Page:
Anxiety

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Anxiety and Medical Cannabis Treatment

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Since 1979, the Anxiety and Depression Association of America (ADAA) has diligently sought prevention and treatment for anxiety disorders, which can severely disrupt daily life with symptoms such as fear, panic, and insomnia. Generalized anxiety disorder (GAD), panic disorder, obsessive compulsive disorder (OCD) and post-traumatic stress disorder (PTSD) are several anxiety disorders that some choose to treat with medical cannabis. 

The high percentage of opinions that medical cannabis can treat anxiety disorder was validated by a Washington State therapist’s patients, who reported increased peace, sleep, and relief from using it. 

Anxiety Disorders Explained

The Mayo Clinic compares common anxiety to the diagnosed disease, reporting the extreme difference between both. While common anxiety issues include occasional worry, intense sweating, and irritability, clinical anxiety disorder symptoms are more frequent. 

Symptoms vary based on the type of anxiety. Some forms include separation, social, and substance-induced anxiety. If not treated, these types of disorders can respectively affect child brain development, cause social isolation, and make drug withdrawal more frightening. 

The ADAA reports that anxiety disorders are not only the most common mental health issue, but they affect almost 20% of the population 18 years of age or older. Additionally, those who suffer from anxiety disorder are up to five times more likely to go to the doctor and six times more likely to admit to a psychiatric facility than non-sufferers. According to the ADAA, anxiety and depression go hand-in-hand, and risk factors vary, including brain chemistry, personal character, and life circumstances.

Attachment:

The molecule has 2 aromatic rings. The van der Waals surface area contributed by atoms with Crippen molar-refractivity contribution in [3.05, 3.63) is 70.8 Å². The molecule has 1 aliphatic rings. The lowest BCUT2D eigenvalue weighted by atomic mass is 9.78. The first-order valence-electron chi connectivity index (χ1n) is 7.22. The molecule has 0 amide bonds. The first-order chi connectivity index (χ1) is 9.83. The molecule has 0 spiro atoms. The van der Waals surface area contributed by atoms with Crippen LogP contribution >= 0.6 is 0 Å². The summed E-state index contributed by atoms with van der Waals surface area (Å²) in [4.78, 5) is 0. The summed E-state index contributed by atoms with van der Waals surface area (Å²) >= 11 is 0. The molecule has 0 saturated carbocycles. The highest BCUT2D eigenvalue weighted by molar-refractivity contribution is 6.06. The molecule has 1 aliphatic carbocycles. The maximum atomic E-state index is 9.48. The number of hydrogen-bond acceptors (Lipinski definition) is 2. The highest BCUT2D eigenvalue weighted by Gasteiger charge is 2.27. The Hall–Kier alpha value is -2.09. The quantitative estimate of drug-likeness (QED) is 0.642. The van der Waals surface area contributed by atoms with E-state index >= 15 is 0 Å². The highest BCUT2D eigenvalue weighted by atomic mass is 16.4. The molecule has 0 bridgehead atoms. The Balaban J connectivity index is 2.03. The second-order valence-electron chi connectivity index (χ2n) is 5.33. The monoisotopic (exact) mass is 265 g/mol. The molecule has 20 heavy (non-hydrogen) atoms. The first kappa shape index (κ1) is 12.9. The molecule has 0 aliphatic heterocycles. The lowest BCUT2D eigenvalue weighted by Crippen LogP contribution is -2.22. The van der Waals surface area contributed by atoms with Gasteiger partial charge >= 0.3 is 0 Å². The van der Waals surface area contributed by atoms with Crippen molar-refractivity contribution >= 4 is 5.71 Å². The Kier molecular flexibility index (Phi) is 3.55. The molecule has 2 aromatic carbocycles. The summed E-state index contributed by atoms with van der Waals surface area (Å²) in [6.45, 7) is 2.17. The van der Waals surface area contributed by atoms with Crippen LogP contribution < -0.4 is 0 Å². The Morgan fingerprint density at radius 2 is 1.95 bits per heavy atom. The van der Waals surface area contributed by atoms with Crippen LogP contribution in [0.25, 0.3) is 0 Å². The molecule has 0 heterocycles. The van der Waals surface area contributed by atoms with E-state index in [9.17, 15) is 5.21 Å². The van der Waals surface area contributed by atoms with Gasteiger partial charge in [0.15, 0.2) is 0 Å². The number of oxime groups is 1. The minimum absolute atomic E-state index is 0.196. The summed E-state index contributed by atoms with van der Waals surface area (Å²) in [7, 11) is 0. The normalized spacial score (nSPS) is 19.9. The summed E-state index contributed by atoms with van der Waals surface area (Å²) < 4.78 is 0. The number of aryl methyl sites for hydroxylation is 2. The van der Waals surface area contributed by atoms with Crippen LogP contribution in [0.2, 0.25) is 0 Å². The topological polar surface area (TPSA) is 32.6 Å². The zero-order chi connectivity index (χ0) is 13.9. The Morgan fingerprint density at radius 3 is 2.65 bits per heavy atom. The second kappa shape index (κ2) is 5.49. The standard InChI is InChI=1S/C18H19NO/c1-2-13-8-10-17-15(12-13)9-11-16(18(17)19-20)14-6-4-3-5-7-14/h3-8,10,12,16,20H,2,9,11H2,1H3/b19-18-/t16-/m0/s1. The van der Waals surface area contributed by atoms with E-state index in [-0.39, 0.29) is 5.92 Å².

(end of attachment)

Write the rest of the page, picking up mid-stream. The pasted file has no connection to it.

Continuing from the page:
The Impact of Cannabinoids on Anxiety

Among several treatments and lifestyle changes that treat anxiety, medical cannabis has helped thousands of patients, specifically with stress, according to a U.S. survey of adults. The 2017 National Institute of Health (NIH) survey polled 16,280 U.S. adults, with approximately 81% agreeing that cannabis has at least one benefit and 17% disagreeing. These statistics confirm that a majority of Americans agree that cannabis has medical benefits, including those for anxiety disorders. 

Those who agreed it has at least one benefit also reported at least one risk, including legal issues, addiction, and impaired memory. “The most common benefit cited was pain management (66%), followed by treatment of diseases, such as epilepsy and multiple sclerosis (48%), and relief from anxiety, stress, and depression (47%),” according to the survey.

Along with public opinion, the 2012 journal Recent Patents on CNS Drug Discovery reported “rich evidence” that cannabis-infused products directly affected emotions when consumed. The study showed suggests cannabinoids THC, CBD, and CBG have soothed anxiety for thousands of years. “The employment of cannabis for its medicinal, relaxing and mood-enhancing properties has been documented across most ancient civilizations,” according to the study, which noted that future perspectives on cannabis and anxiety look positive. 

Additionally, medical cannabis reportedly alleviates depression, which is a symptom of anxiety, and assists in treating insomnia, another sign of the disorder. Along with present public opinion and evidence across ancient civilizations, medical cannabis continues to prove that it alleviates generalized and chronic anxiety time and time again. 

A Cannabis Professional’s Analysis

Veriheal interviewed Dr. Debra Kimless MD, the Chief Medical Officer of Pure Green, who conducts clinical trials with cannabis products. She had the following to say about the implications of cannabinoids on conditions relative to anxiety: 

Because we are Americans, bigger and better does not always go along with this (cannabis use). In fact the endocannabinoid system is a delicate balance. While a little bit can reduce your anxiety, a lot of it could make you paranoid. A little bit can calm you and allow you to sleep, a lot of it can exacerbate PTSD. Lots of information is being looked and researched about the cannabinoids themselves. Some are lower in THC. I am not vilifying high potency THC, some people require it,  but not everybody. Some people with certain constellations of illnesses like anxiety or PTSD do not always do well with high dose THC.

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Content Medically Reviewed By: Dr. Michele Ross, PhD
Content Medically Reviewed By: Dr. Michele Ross, PhD

Written By: Angela Underwood
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